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About small parts - again

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  • About small parts - again

    We're having good luck with anodizing large sheets and lengths of wire. However, we also need to do a lot of small parts. The only info I can glean from here is that it's very difficult. My questions are:

    I have bought some anodized aluminum dog tags in the past in multiple colors, in lots of 1000. How are these done? It can't be too difficult because they are made in the US and are inexpensive. Would it work to put them on a pin rack? Do they have to be shoved onto the pins tightly enough so that they won't fall off? If so, wouldn't there be some un-anodized areas where the holes on the tags came into contact with the pins? We have examined them and the color is uniform - there is no apparent contact point. We have tried shoving the parts onto a length of wire, but they usually just fall off the wire as the anodizing process changes the size of the hole.

    This question was asked a while back but did not get an answer. We have purchased large batches (pounds) of anodized aluminum jump rings (small metal rings for chain maille). The color is uniform, even on the ends of the rings were they are cut through. There is no apparent area of contact. How are they doing these?

    thanks!!

  • #2
    Re: About small parts - again

    There is always going to be a small (almost invisible) contact point. You're going to have to rack them using small inside clamping wires. 1/16in Ti wire works well, and is not too expensive. They can be bent tightly and handle a hole size if slightly over 1/8in.
    For holes smaller than that, I suggest using 1/8in rod smashed flat with a hammer, then ground to kind of an arrowhead shape. These can be wedged tightly into smaller holes.
    For threaded holes, use a die to thread the end of your wires.
    This pic shows a bigger size, but you get the idea:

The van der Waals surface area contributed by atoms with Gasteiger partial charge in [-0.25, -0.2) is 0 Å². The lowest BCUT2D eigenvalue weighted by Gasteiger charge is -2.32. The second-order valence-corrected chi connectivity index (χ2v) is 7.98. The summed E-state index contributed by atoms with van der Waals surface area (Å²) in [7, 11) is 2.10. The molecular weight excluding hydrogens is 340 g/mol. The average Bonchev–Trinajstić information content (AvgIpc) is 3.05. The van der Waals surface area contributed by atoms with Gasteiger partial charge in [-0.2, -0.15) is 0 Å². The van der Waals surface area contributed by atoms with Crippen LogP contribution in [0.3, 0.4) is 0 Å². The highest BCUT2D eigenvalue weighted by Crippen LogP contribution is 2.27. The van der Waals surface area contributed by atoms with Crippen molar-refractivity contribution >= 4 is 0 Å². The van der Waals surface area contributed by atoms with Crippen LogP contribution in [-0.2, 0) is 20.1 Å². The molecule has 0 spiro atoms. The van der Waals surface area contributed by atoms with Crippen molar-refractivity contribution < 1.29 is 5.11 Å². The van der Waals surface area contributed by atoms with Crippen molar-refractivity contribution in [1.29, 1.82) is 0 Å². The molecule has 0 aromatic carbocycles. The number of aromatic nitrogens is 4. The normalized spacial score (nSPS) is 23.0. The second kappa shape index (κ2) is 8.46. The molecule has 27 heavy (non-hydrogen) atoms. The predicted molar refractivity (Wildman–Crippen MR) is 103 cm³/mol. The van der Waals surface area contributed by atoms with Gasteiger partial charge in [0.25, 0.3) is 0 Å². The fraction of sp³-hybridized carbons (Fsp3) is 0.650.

I do things.

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    • #3
      Re: About small parts - again

      Anodizing dog tag like items can be held by titanium finger racks similar to what I have. These are available from most anodizing/plating rack companies such as vulcanium and servisure. These racks I have will hold 96 pieces per rack.





      The Jump rings are anodized in a titanium anode basket where all the rings are tightly clamped together then when dyed, the pressure is released and a strong agigtation in the dye is used to cover up most of the connection marks.
      www.125customs.com - Quality custom anodizing for simple and complicated jobs.

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      • #4
        Re: About small parts - again

        Thanks - will try the wire option and will probably also go with the rack at some point soon. thanks for the info!
        Robin

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        • #5
          Re: About small parts - again

          PS - just checked with Servasure and they have a tiny parts rack that will accomodate objects with holes as small as 2mm, so we have that on order and will give it a try.
          thanks again for the responses.

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          • #6
            Re: About small parts - again

            That rack I have shown above will hold something with some pretty tiny holes, just as long as there is 2 of them within about 1/2" from each other, otherwise you end up needing a bigger contact point..
            www.125customs.com - Quality custom anodizing for simple and complicated jobs.

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